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October 20, 2022


Lithium-Ion batteries. A guide to the fire risk that isn’t going away but can be managed


Warrington care home fined £60,000 for ‘serious breaches’ of fire safety regulations

Ashberry Healthcare, which previously owned and ran the Heathercroft Care Home in Warrington, has been fined more than £60,000 following what the Judge said to be “unforgivable” fire safety failures.

Cheshire Fire and Rescue Service brought the charges after firefighters were called to the home in May 2018 by carers, after a 90-year-old resident accidentally set fire to himself while smoking while in an outdoor smoking shelter. He later died on the way to the hospital as a result of a heart attack.

Inspecting officers found that an individual risk assessment to enable the resident to smoke safely had “gone missing”, while the audit also found defects in the building’s compartmentation, potentially allowing smoke and flames to spread in the event of a fire.

While the Judge acknowledged the decision to allow the resident to smoke unsupervised did not cause his death directly, he said it was “unforgivable” that deficiencies in the safety processes led to it taking almost four minutes for anyone to respond to the shelter’s call button.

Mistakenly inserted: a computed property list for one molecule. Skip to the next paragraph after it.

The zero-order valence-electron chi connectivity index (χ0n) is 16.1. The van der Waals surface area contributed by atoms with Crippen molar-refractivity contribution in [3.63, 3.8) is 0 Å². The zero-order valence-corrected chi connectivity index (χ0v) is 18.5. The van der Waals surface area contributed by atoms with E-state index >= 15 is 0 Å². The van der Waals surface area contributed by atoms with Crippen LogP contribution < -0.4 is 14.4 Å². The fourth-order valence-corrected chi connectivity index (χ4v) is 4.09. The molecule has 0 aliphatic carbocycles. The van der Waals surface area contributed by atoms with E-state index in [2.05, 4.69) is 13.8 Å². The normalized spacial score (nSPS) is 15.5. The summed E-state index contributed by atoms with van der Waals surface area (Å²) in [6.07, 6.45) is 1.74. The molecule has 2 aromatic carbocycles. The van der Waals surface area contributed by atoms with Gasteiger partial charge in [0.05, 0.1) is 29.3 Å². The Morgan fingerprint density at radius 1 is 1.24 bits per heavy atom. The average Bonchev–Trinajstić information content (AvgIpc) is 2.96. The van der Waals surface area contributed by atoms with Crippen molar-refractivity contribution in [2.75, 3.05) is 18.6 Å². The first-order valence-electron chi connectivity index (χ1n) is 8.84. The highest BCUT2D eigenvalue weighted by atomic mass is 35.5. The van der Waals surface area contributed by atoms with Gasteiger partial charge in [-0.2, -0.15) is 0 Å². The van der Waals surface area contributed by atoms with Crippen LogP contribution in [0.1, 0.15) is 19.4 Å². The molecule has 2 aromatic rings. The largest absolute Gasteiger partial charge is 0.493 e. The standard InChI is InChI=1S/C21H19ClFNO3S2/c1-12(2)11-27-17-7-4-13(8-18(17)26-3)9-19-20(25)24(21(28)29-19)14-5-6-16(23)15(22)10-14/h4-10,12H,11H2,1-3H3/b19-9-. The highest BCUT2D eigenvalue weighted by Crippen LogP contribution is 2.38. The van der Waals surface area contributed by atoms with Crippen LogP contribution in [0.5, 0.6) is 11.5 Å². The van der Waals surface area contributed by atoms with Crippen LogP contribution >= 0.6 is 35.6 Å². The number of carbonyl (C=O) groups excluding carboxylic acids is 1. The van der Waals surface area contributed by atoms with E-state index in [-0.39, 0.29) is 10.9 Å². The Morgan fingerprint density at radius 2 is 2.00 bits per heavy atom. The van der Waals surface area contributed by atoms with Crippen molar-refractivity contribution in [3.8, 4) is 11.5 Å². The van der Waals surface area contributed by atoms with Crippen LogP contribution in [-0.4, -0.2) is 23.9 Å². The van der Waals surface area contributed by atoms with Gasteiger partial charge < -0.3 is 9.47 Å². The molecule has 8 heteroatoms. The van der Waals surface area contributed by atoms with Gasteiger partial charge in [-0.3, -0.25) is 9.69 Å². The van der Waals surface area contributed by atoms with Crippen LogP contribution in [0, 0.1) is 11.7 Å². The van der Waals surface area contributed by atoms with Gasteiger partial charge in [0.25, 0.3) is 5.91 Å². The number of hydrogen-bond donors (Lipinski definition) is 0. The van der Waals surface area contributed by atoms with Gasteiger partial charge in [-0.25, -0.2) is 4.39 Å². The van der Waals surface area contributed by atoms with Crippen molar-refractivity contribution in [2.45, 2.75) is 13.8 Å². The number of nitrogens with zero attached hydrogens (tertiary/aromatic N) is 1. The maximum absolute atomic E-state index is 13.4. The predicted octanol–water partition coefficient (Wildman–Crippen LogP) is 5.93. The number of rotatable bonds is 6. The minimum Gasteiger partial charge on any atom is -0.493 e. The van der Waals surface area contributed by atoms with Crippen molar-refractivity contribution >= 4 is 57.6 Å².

A post mortem examination found Mr Robinson died of a heart attack. It should not be implied that the fire caused his death or that Ashberry Care Ltd. has been prosecuted for causing his injuries or death.

Welcoming the sentencing, Lee Shears, Assistant Chief Fire Officer for Cheshire Fire and Rescue Service, said: “This has been a very distressing case for the firefighters who attended the fire, the care staff at the home, ambulance crews and our inspecting officers. Our thoughts are with Mr Robinson’s loved ones.

“His final moments serve as a reminder to care providers of the importance of having in place – and, more importantly, following – detailed individual risk assessments for all residents who smoke. They are particularly vulnerable if they have mobility problems or are treated with emollient creams, which make skin, clothing and bedding highly flammable.

“We work hard to help care providers to understand their responsibilities when it comes to fire safety, but as this tragic case highlights there are serious consequences for failing to comply.”

The news was first published on and sourced from Cheshire Fire & Rescue Service.


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